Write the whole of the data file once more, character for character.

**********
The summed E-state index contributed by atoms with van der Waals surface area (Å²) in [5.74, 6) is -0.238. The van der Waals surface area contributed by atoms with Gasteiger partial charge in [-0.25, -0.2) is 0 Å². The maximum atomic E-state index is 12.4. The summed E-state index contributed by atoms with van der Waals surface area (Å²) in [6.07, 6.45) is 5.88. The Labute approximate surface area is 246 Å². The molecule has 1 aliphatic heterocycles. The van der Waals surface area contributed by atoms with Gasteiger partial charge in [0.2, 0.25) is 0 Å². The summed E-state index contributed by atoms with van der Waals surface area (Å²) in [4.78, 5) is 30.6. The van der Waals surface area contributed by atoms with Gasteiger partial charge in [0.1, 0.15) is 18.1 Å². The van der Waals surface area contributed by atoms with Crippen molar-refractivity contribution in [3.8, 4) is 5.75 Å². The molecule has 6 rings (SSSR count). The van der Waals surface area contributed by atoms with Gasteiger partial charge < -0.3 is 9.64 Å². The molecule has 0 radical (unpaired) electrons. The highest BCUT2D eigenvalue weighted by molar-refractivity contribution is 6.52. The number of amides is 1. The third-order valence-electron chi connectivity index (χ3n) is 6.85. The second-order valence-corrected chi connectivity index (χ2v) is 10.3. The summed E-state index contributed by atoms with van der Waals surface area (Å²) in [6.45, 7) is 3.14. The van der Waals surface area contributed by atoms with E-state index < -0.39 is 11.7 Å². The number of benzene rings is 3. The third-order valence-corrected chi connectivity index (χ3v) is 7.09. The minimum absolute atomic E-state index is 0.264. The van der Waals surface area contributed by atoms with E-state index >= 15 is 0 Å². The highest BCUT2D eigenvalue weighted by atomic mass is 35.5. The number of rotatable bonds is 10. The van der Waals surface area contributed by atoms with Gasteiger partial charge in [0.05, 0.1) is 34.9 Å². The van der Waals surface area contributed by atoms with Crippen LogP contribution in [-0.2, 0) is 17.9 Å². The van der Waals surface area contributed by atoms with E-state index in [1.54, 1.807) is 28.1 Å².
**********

The summed E-state index contributed by atoms with van der Waals surface area (Å²) in [5.74, 6) is -0.238. The van der Waals surface area contributed by atoms with Gasteiger partial charge in [-0.25, -0.2) is 0 Å². The maximum atomic E-state index is 12.4. The summed E-state index contributed by atoms with van der Waals surface area (Å²) in [6.07, 6.45) is 5.88. The Labute approximate surface area is 246 Å². The molecule has 1 aliphatic heterocycles. The van der Waals surface area contributed by atoms with Gasteiger partial charge in [0.2, 0.25) is 0 Å². The summed E-state index contributed by atoms with van der Waals surface area (Å²) in [4.78, 5) is 30.6. The van der Waals surface area contributed by atoms with Gasteiger partial charge in [0.1, 0.15) is 18.1 Å². The van der Waals surface area contributed by atoms with Crippen molar-refractivity contribution in [3.8, 4) is 5.75 Å². The molecule has 6 rings (SSSR count). The van der Waals surface area contributed by atoms with Gasteiger partial charge < -0.3 is 9.64 Å². The molecule has 0 radical (unpaired) electrons. The highest BCUT2D eigenvalue weighted by molar-refractivity contribution is 6.52. The number of amides is 1. The third-order valence-electron chi connectivity index (χ3n) is 6.85. The second-order valence-corrected chi connectivity index (χ2v) is 10.3. The summed E-state index contributed by atoms with van der Waals surface area (Å²) in [6.45, 7) is 3.14. The van der Waals surface area contributed by atoms with E-state index < -0.39 is 11.7 Å². The number of benzene rings is 3. The third-order valence-corrected chi connectivity index (χ3v) is 7.09. The minimum absolute atomic E-state index is 0.264. The van der Waals surface area contributed by atoms with E-state index >= 15 is 0 Å². The highest BCUT2D eigenvalue weighted by atomic mass is 35.5. The number of rotatable bonds is 10. The van der Waals surface area contributed by atoms with Gasteiger partial charge in [0.05, 0.1) is 34.9 Å². The van der Waals surface area contributed by atoms with Crippen LogP contribution in [-0.2, 0) is 17.9 Å². The van der Waals surface area contributed by atoms with E-state index in [1.54, 1.807) is 28.1 Å².